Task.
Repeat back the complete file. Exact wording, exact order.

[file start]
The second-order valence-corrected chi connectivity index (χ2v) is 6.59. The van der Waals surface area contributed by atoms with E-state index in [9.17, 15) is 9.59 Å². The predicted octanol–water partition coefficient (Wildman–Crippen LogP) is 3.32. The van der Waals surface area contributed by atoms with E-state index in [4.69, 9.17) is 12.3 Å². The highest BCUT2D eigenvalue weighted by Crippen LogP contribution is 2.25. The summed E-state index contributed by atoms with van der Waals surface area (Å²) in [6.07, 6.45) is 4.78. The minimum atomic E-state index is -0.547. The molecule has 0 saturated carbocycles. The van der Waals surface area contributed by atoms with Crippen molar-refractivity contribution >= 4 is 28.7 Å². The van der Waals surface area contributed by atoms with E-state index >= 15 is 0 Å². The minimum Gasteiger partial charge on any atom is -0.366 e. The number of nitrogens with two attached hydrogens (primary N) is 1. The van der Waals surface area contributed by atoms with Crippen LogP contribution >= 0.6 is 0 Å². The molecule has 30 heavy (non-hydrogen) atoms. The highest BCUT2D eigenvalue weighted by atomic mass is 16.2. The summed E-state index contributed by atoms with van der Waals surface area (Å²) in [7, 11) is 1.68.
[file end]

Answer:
The second-order valence-corrected chi connectivity index (χ2v) is 6.59. The van der Waals surface area contributed by atoms with E-state index in [9.17, 15) is 9.59 Å². The predicted octanol–water partition coefficient (Wildman–Crippen LogP) is 3.32. The van der Waals surface area contributed by atoms with E-state index in [4.69, 9.17) is 12.3 Å². The highest BCUT2D eigenvalue weighted by Crippen LogP contribution is 2.25. The summed E-state index contributed by atoms with van der Waals surface area (Å²) in [6.07, 6.45) is 4.78. The minimum atomic E-state index is -0.547. The molecule has 0 saturated carbocycles. The van der Waals surface area contributed by atoms with Crippen molar-refractivity contribution >= 4 is 28.7 Å². The van der Waals surface area contributed by atoms with E-state index >= 15 is 0 Å². The minimum Gasteiger partial charge on any atom is -0.366 e. The number of nitrogens with two attached hydrogens (primary N) is 1. The van der Waals surface area contributed by atoms with Crippen LogP contribution >= 0.6 is 0 Å². The molecule has 30 heavy (non-hydrogen) atoms. The highest BCUT2D eigenvalue weighted by atomic mass is 16.2. The summed E-state index contributed by atoms with van der Waals surface area (Å²) in [7, 11) is 1.68.